It’s possible that mosasaurs evolved in the Late Cretaceous Western Interior Seaway of North America, from land lizards.

  11. This Post made me wonder about something I’ve observed when fossil hunting. I enjoy the hobby along the banks of the Trinity River in Tarrant County (Fort Worth), where the Austin Chalk is the surface formation. The Austin Chalk is well known throughout the state, where it is usually found much deeper, and it is one of the most prolific mezosoic producing formations in the state. (cretaceous, iirc)

    The Austin Chalk is an extremely thick formation, in places 1000 feet thick or more, but when it is on the surface and you can look at it in an exposed river bank, there are hundreds of small dividing layers that can be picked out. What I have found is that most of these are relatively fossil poor – the odd snail shell here and there, other things. And then you will find a layer only about 2 feet thick which seems almost plated with ammonites and other lifeforms of the time. (ammonites being the most common) It’s as if the sea bed for the period of time to make up that sub-strata was just covered with dead ammonites a couple feet thick or so, plus other stuff. (some really awesome mosasaurs have been found in this formation near Dallas) and then, a little bit up, the chalk goes back to the plain old rather dull formation without much to find in it. There isn’t just one of these sublayers, there are several.

    It makes it fun as a fossil hunter to spot these, because once you figure out the relative location of this sub layer, you can figure out where it will be in other locations and you’re always guaranteed a good find or two. But I wonder if these heavy fossil layers are related to a low-oxygen die-off in the shallow ocean that covered the area at the time.

  12. Interesting word Euxinic. It specifically means “pertaining to the Black Sea” since the current Black Sea below a certain depth is anoxic -presumably due to restricted circulation. Now Euxinic has come to mean anoxic The word Euxinic in Greek means hospitable referring to the natives of that region in Greek times. Curious how the word can change its meaning by 180 degrees. Just like Skepticalscience.com I suppose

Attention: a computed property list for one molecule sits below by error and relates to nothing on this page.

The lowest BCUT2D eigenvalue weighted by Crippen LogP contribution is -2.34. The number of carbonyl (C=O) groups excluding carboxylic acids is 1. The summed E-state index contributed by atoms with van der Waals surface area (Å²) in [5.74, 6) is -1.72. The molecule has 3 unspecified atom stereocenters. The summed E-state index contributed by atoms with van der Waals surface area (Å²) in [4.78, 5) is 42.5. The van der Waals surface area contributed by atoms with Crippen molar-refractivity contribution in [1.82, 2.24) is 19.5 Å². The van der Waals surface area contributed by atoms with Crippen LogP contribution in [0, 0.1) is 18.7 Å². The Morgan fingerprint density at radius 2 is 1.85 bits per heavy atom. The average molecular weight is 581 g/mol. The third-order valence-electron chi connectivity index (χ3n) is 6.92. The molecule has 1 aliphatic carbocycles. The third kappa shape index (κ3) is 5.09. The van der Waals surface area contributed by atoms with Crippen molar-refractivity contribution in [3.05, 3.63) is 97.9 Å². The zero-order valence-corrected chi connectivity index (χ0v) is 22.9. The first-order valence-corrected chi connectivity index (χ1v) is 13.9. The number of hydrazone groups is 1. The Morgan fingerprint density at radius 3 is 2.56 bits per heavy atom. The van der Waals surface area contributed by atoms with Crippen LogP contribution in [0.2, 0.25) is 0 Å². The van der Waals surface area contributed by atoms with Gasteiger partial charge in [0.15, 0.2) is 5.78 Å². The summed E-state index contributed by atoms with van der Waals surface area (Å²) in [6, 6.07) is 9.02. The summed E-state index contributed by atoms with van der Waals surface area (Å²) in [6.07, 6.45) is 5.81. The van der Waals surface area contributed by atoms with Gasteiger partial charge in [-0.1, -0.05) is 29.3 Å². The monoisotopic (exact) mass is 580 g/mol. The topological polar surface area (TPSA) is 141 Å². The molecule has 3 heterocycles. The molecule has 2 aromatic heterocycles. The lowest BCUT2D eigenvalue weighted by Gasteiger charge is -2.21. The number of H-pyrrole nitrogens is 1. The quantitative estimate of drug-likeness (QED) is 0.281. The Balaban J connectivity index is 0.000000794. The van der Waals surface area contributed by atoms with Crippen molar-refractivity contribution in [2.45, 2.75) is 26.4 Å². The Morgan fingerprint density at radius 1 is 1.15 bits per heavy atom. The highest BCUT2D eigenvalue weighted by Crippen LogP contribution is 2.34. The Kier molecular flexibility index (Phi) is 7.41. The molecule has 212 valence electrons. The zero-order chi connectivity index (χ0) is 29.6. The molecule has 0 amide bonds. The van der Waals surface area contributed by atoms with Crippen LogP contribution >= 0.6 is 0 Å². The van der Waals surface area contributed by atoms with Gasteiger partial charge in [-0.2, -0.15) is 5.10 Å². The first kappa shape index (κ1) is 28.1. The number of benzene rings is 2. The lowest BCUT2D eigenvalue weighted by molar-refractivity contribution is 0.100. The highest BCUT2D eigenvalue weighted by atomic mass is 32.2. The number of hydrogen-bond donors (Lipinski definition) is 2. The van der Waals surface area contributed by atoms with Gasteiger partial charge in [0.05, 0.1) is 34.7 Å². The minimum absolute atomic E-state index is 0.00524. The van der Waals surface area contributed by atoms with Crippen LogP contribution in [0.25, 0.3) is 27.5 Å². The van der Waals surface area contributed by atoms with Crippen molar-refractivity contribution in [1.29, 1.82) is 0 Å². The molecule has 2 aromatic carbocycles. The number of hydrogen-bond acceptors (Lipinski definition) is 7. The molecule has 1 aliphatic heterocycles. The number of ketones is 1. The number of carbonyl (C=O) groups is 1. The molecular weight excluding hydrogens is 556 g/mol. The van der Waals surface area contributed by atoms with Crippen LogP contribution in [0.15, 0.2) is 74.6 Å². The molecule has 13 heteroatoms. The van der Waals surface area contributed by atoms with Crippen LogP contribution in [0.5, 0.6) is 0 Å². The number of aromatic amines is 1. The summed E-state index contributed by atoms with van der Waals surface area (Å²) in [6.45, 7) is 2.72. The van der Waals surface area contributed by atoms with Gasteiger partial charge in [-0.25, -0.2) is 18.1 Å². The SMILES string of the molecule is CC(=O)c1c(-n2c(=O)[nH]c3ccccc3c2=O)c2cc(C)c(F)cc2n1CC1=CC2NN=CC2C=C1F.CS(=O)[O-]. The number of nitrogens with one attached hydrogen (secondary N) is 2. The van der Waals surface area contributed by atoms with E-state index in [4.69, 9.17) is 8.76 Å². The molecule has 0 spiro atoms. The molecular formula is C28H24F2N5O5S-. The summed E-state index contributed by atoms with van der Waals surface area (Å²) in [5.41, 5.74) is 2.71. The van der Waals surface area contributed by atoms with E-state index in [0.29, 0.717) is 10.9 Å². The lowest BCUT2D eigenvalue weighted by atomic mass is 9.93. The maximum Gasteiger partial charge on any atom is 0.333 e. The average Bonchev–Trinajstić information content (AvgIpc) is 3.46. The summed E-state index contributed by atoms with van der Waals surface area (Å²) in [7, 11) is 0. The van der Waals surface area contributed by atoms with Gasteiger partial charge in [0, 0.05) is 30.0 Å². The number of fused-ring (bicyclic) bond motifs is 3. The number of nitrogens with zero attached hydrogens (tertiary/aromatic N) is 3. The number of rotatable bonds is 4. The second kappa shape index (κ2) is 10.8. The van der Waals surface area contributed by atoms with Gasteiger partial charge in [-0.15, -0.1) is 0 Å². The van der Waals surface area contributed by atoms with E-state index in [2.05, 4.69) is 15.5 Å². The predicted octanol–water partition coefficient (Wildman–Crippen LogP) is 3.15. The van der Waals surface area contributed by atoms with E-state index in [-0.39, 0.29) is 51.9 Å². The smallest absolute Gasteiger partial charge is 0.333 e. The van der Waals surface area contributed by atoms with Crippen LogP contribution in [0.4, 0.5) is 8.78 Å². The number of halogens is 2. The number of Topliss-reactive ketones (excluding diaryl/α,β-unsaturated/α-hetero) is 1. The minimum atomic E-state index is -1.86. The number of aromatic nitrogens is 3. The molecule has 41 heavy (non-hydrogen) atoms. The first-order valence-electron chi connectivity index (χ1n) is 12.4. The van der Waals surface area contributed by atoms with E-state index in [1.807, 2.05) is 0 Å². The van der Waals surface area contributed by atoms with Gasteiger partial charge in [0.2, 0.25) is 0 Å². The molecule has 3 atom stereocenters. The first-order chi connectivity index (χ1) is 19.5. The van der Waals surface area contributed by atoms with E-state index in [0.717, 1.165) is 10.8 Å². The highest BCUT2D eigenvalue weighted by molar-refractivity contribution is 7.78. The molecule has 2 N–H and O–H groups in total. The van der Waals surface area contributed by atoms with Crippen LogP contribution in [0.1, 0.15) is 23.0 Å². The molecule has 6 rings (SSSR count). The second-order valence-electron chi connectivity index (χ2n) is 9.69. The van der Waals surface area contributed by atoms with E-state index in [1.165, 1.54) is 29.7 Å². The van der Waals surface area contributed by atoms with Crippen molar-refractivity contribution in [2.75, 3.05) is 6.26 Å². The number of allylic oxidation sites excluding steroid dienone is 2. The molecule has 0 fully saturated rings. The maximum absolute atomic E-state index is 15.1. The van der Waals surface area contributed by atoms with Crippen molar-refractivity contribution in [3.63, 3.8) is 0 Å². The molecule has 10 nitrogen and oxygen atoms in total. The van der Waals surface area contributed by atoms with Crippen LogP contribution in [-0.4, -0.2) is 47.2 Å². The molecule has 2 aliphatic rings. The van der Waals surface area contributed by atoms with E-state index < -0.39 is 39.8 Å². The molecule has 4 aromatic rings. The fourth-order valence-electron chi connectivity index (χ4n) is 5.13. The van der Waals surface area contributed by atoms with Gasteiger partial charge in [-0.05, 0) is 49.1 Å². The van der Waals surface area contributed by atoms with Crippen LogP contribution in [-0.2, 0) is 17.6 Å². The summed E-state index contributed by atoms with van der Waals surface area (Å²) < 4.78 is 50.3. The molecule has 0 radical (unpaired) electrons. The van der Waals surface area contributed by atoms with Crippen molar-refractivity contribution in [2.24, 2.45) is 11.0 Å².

• The meaning has changed even more than that. The original Greek name for the Black Sea was the “Inhospitable Sea”, but after colonization, local Greeks started calling it the “Hospitable Sea”, ie Eúxeinos Póntos (Εὔξεινος Πόντος). It’s also possible that the original name came from a Hellenization and corruption of the Iranian name, which meant “dark-colored”.

      In antiquity, the four directions were associated with colors, ie black or dark for the north, red for the south, white for the west and green or light blue for the east (many ancient languages don’t distinguish among green, blue, gray, etc). Hence, Black or northern Sea and Red or southern Sea.

      The Ottoman Turks called it the Black Sea.

    • Not only restricted circulation. There is a lot of big rivers draining into the Black Sea (Donau, Dnestr, Dniepr, Don, Kuban…) which means that the surface layer is considerably freshened which strengthens stratification.

      The Baltic is a somewhat similar but less extreme case. Incidentally parts of the Baltic was anoxic during the Eemian interglacial too, so it is a natural phenomenon.

      • The Baltic is shallow, lacking even tides.

        During the Eemian however, it was bigger and connected to the Arctic Ocean.

  13. I always assumed that source rock facies deposition depended on an anoxic environment . I assumed that in most of my areas of study as an oil and gas explorationist these were locally constrained. The Kimmeridge Shale ( Upper Jurassic Kimmeridgian in age) in the North Sea where deposition is Mainly confined to the N Sera rift proper. However it does spread beyond that into the Weald and Wessex Basins of South England, and .Presumably Tethyan intrashelf basins. The main oil source rock in Saudi is the Callovian to Kimmeridgian Tuwaiq Mountain Formation, another Tethyan Intrashelf basin, as is North and West Australian pil source rock. Do these then comprise a set of coincidentally local restricted basins or is there a global driver? The Lower Jurassic Toarcian source rock -The Posidonia shale is also well represented as an oil source rock in Europe and is a target for fracking in the Wessex and Weald basins as well as the Paris and Netherlands basins. AS regards Cenomanian to Turonian sources in the South Atlantic, I have always assumed them to be global phenomena as I think the Atlantic by then was well enough developed to be somewhat more than a rift basin. U Cret shales of similar age are source rocks for giant oil fields in the Persian Gulf Kuwait, and Iraq fields supporting a more global explanation for this

  14. Good article David.
    Real environmental issues always put in perspective the chicken little alarmist scams.

    Don’t they use the term “ventilation” to describe the transport of oxygen to the deep ocean by overturning circulation? This is one positive aspect of a glacial world with iced up poles, that powerful cold downwelling at the poles provides oxygenated bottom water and ventilates the world’s deep oceans.

    I guess that’s why whales recently evolved following the formation of Antarctica, and grew to their current massive size only during the Quaternary. The cold driven vertical circulation and nutrient upwelling fuels the vast krill zooplankton swarms that whales chow down on.